- About Nick
- People helping the expedition
- Expenses breakdown
- Truck and equipment (Sept. 16)
Posted on January 31st, 2011 Nicolas 35 comments
It has been a long time since I have been in the desert. I want to say I missed it, but when I recall my adventures in Ethiopia, I can’t say it was party time either. But as time went by, I now see this period with nostalgia. This week I was in Death Valley, and no landscape I saw so far reminded me as much as the desert in eastern Ethiopia.
You can check this old post if you don’t recall my misadventures as I was trying to get through the Djibouti border.
But let’s begin by the beginning. This week started with my departure from Los Angeles and a first night in San Luis Obispo. A new routine began, and I am cooking every night, trying to save cash while the temperatures are still comfortable. Of course I am not speaking about cooking amid wonderful landscape in remote areas, but more in the parking of cheap motels. Still, I am glad to use my camping equipment again.
After a quick visit through the town, I continued my drive northeast toward Porterville, the last city before attacking the mountains. Between the cities, it is a strange area. Not much to see but endless agricultural fields, oil fields, and a dense fog as I approached the mountains’ feet.
The traveler can still be rewarded by trying one of the tacos truck along the route serving generations of Mexicans who came here to help with the hard farm labor.
I can’t say that Porterville was the highlight of my Californian adventures, and I failed to identify a true center in the city during a hike in the empty streets.
The following day, I was thrilled to go up in the mountain toward the Sequoia National Park. Unfortunately, after 30 miles up, the road was cut by snow. In the winter, snow is not cleared on this portion of the 190 going to Camp Nelson. My father and I went back down the road and tried with success a more southern route to get to Isabella Lake.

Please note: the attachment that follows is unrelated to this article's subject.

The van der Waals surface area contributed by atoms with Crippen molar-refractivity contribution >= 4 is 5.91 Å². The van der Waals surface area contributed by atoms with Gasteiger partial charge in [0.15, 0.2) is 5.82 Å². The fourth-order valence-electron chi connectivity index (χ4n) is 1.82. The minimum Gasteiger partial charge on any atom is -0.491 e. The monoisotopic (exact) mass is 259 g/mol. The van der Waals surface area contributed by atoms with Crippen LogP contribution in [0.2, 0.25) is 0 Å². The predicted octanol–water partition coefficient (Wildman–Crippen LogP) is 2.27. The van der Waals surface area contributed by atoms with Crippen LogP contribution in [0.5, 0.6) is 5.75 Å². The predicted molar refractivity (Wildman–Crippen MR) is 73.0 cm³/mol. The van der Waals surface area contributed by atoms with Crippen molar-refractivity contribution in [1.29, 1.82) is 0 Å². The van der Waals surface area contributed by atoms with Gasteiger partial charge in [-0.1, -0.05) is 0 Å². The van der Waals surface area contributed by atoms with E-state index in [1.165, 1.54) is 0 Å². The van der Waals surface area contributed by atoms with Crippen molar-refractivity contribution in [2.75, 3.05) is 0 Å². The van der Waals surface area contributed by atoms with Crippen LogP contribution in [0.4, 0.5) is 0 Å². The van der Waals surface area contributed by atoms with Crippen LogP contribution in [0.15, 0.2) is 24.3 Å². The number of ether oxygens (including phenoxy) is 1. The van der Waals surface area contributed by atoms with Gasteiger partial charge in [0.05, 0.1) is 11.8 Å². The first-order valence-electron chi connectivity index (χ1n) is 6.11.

After a break there for lunch, we drove due east and spent the night in the high-desert city of Ridgecrest. All the poetry there can be found in the desert and the four mountain ranges surrounding the city.
But the best was to come. The following day, we started our trip through Death Valley, and I found myself unexpectedly back in time and living again my trip through Ethiopia.
When you drive cross country, it is worth getting the National Park pass “America the beautiful”. For $80, you and your party can go for free to any national park for one year. In my case, the pass will have probably paid for itself before the end of my road trip.
According to the National Park Services, Death Valley was given its name by a group of pioneers lost here in the winter of 1840s. Only one of the group died here, but they all assumed that the valley would be their grave. As they climbed out of the valley over the Panamint Mountains, one of the men looked back, and said “goodbye, Death Valley.”
We took a popular route through the Valley. We stopped first at the sand dunes and then went south along the Badwater road, to get to the Badwater Basin. At 282 feet below sea level it is the lowest point in North America.
On our way back we took the Artist’s Drive and stopped at Zabriskie Point and Dante’s View, two locations providing breathtaking views on the park’s mountains.
At the end of the day, after sunset, we arrived at the Amargosa Hotel, a Spanish colonial style edifice built by a mining company in the 1920s. It is listed as the top-ten haunted hotel in the country, but tired, we didn’t witness anything worth more attention than our beds.
After driving few hours in the morning and crossing the state line, we arrived in Las Vegas, Nevada.